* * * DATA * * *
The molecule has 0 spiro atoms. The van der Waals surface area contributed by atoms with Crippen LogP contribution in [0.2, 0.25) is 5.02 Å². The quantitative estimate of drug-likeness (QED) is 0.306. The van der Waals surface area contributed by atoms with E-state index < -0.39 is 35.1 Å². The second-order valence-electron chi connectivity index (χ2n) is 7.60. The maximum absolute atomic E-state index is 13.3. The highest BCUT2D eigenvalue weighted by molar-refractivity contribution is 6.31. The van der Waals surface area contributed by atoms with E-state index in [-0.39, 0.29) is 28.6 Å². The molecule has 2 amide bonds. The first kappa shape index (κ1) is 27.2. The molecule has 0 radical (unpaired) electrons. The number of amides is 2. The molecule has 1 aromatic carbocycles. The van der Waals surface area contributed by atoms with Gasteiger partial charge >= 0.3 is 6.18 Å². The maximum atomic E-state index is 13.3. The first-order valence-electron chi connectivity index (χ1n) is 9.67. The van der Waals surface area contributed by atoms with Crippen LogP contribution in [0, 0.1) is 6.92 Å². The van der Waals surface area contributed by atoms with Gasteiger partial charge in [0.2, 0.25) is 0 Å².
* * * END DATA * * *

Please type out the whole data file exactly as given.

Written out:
The molecule has 0 spiro atoms. The van der Waals surface area contributed by atoms with Crippen LogP contribution in [0.2, 0.25) is 5.02 Å². The quantitative estimate of drug-likeness (QED) is 0.306. The van der Waals surface area contributed by atoms with E-state index < -0.39 is 35.1 Å². The second-order valence-electron chi connectivity index (χ2n) is 7.60. The maximum absolute atomic E-state index is 13.3. The highest BCUT2D eigenvalue weighted by molar-refractivity contribution is 6.31. The van der Waals surface area contributed by atoms with E-state index in [-0.39, 0.29) is 28.6 Å². The molecule has 2 amide bonds. The first kappa shape index (κ1) is 27.2. The molecule has 0 radical (unpaired) electrons. The number of amides is 2. The molecule has 1 aromatic carbocycles. The van der Waals surface area contributed by atoms with Gasteiger partial charge >= 0.3 is 6.18 Å². The maximum atomic E-state index is 13.3. The first-order valence-electron chi connectivity index (χ1n) is 9.67. The van der Waals surface area contributed by atoms with Crippen LogP contribution in [0, 0.1) is 6.92 Å². The van der Waals surface area contributed by atoms with Gasteiger partial charge in [0.2, 0.25) is 0 Å².